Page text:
Sunday, January 31, 2010

Album Review: Neil Young with Crazy Horse – Zuma

Zuma is seldom mentioned as one of Neil Young’s best, somewhat overshadowed by the likes of On The Beach and Tonight’s The Night. Released in 1975, it kicks off with Don’t Cry No Tears is a groove that Young and Crazy Horse made their own in the mid-seventies, and it lurches agreeably along in a vaguely countryish fashion. Danger Bird is a slower, more ponderous track featuring some superb guitar soloing in the mid section. It’s a bit like a dry run for Cortez the Killer. Pardon My Heart is for those lovers of acoustic Neil and is a fine example of this, Neil sings it in a restrained fashion, almost apologetic over an intricate acoustic guitar pattern.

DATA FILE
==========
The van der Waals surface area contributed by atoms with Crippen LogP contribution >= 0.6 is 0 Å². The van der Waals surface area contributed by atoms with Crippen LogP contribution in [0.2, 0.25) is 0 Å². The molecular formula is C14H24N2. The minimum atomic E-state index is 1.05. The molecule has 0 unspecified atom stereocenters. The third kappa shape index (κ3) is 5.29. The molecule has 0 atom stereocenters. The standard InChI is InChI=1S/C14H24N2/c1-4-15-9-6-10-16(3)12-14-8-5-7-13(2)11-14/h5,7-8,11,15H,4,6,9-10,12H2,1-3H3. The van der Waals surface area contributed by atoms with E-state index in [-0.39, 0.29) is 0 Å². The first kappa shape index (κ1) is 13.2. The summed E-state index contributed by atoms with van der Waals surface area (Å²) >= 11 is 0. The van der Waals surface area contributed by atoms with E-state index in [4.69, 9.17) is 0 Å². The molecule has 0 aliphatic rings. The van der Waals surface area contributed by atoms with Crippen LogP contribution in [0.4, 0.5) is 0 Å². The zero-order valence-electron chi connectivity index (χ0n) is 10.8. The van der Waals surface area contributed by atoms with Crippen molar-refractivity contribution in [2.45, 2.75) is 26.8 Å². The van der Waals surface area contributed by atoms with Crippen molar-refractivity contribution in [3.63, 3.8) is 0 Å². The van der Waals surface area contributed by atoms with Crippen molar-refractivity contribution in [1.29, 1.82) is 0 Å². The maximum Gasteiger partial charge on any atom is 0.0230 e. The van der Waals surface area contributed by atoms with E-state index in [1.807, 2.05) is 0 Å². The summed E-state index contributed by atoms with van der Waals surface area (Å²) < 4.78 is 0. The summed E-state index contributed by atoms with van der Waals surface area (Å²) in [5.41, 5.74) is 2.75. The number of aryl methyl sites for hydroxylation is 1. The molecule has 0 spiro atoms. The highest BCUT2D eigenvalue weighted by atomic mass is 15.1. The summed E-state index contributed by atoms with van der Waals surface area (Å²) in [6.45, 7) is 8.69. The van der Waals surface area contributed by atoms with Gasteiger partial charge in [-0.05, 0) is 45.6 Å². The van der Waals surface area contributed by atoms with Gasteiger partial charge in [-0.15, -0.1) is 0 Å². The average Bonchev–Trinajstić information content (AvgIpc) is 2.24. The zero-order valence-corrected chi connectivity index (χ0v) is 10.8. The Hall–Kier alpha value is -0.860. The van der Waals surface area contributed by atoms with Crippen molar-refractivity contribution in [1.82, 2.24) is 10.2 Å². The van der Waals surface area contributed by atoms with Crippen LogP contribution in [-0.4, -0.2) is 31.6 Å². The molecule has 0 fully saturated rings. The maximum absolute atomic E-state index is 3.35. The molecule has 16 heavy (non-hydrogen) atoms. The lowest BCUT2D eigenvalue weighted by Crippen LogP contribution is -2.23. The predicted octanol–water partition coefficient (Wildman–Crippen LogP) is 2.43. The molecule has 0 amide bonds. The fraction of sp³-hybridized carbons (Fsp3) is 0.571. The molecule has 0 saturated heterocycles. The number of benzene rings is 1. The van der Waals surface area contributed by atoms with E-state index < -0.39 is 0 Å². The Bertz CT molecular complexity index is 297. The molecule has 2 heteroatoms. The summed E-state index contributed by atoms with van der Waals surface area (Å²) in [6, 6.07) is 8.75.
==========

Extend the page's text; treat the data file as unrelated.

Looking for a Love is a kind of poppy country song, and Barstool Blues is pleasingly messy, at one point Young can barely be bothered to sing properly and totally drops the melody for the line: ‘I might live a thousand years before I know what that muuuuhns (means)’. The aforementioned Cortez the Killer is the centrepiece of this album and it enters on some slow but seriously good guitar which lasts for the first 3 and a half minutes of this song before the vocals enter. This was a serious influence on Mark Kozelek, amongst others. The album ends with Through My Sails, recorded with Crosby, Stills and Nash which is a pleasant acoustic song with congas.